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Title:Porno Ludens: Soviet literary pornography, 1970s – 1990s
Author(s):Savic, Jasmina
Director of Research:Kaganovsky, Lilya
Doctoral Committee Chair(s):Kaganovsky, Lilya
Doctoral Committee Member(s):Sobol, Valeria; Cooper, David; Borenstein, Eliot
Department / Program:Slavic Languages & Literature
Discipline:Slavic Languages & Literature
Degree Granting Institution:University of Illinois at Urbana-Champaign
Degree:Ph.D.
Genre:Dissertation
Subject(s):pornography, sex, erotica, socialist realism, controversy, dialogue, play, postmodernism, sots-art, Jewish
Abstract:My dissertation, “Porno Ludens: Soviet Literary Pornography, 1970s – 1990s,” traces the emergence of Russian literary pornography as a counter discourse to Socialist Realism and official Soviet ideology during the late Soviet period. While influential studies of Russian sexuality have focused on the eroticism of early twentieth century literature and art or, conversely, on the post-Soviet proliferation of obscenity, my dissertation takes the “interim” period, roughly between 1970 and 1990, as a site for the emergence of a new pornographic language in underground, dissident, and émigré literature, countering the “no sex in the USSR” discourse of official Soviet ideology. The dissertation traces the development of Russian sexual discourse in Soviet literature, broadening our understanding of late Soviet culture to include that which is usually excluded: sexually explicit language that runs the gamut from eroticism to pornography. In the 1970s and 1980s, literary pornography arose as the antipode to puritan Soviet literature and culture. A plethora of vulgarisms and obscene words invaded literature and permitted the writers to design a new poetics of pornography as an anti-Socialist Realist style. Literary pornography appeared as a peculiar kind of freedom that allowed writers to break the taboos of sex, to liberate the Russian language and culture from the fetters of Soviet ideology, and to place themselves in opposition to the restrictive methods and discourses of official Soviet culture. In the early 1990s, Russian national identity and national pride were to be rediscovered and redefined through pornography, with the porno aesthetics of the last two decades of the Soviet state serving as a model. My project is structured as a comparative study of Russian literary pornography written both in the USSR and in the US—a case study of four authors: Edward Limonov and Mikhail Armalinsky as “pornographers in exile;” and Viktor Erofeev and Vladimir Sorokin as “pornographers at home.” By putting these four writers in dialogue, I accentuate that pornographic literature appears as an alternative truth-carrying discursive practice in which diverse cultural and semiotic meanings are produced in and understood as a game. The writers strive to make of pornography a personal project recording their private life, traumas, and struggles, which is both entertaining and terrifying. The skeleton of late-Soviet literary pornography is the play pattern of how to live and write porn simultaneously.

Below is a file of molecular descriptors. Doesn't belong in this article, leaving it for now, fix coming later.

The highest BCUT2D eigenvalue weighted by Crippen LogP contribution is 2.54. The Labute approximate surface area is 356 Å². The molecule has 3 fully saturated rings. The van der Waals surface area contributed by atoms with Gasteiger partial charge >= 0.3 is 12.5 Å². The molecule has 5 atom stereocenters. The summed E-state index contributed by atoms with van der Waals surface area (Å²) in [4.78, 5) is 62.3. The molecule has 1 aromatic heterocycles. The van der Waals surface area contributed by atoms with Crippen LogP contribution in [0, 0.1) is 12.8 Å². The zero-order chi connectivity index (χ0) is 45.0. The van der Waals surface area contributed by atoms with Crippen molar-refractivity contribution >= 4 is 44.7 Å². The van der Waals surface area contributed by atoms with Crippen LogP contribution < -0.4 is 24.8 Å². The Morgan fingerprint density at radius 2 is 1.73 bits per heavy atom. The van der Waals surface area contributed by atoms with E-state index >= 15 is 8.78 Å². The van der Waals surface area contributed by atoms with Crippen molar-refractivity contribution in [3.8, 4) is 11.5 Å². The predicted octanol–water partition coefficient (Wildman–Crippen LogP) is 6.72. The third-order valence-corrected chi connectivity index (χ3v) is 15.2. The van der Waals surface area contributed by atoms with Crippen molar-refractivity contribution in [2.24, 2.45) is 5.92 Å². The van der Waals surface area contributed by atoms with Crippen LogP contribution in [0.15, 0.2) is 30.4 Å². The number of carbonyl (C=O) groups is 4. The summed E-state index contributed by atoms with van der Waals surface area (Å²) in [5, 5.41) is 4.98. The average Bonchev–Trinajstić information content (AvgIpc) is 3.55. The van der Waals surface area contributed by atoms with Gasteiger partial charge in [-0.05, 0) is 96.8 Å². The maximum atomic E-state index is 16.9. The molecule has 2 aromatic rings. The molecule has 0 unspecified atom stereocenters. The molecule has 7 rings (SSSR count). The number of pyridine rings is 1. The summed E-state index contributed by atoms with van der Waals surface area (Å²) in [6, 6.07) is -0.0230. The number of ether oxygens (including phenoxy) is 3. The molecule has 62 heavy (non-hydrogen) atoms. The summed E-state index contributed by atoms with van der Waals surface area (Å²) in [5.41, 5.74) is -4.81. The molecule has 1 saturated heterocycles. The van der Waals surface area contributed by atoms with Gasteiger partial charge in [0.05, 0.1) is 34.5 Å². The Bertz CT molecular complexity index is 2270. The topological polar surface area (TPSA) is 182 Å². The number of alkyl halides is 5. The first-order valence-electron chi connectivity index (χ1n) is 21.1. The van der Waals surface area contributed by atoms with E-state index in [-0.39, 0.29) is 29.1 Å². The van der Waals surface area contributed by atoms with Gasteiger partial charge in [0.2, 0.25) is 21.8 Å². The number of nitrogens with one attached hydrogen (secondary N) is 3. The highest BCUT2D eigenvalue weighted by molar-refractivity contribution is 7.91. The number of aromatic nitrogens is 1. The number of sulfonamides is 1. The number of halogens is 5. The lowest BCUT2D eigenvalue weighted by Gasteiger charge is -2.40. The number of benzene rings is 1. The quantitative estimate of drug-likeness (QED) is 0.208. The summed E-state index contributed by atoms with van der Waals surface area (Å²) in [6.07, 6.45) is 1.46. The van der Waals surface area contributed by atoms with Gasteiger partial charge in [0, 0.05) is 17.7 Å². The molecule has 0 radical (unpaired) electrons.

Issue Date:2019-12-01
Type:Text
URI:http://hdl.handle.net/2142/106358
Rights Information:Copyright 2019 Jasmina Savic
Date Available in IDEALS:2020-03-02
Date Deposited:2019-12


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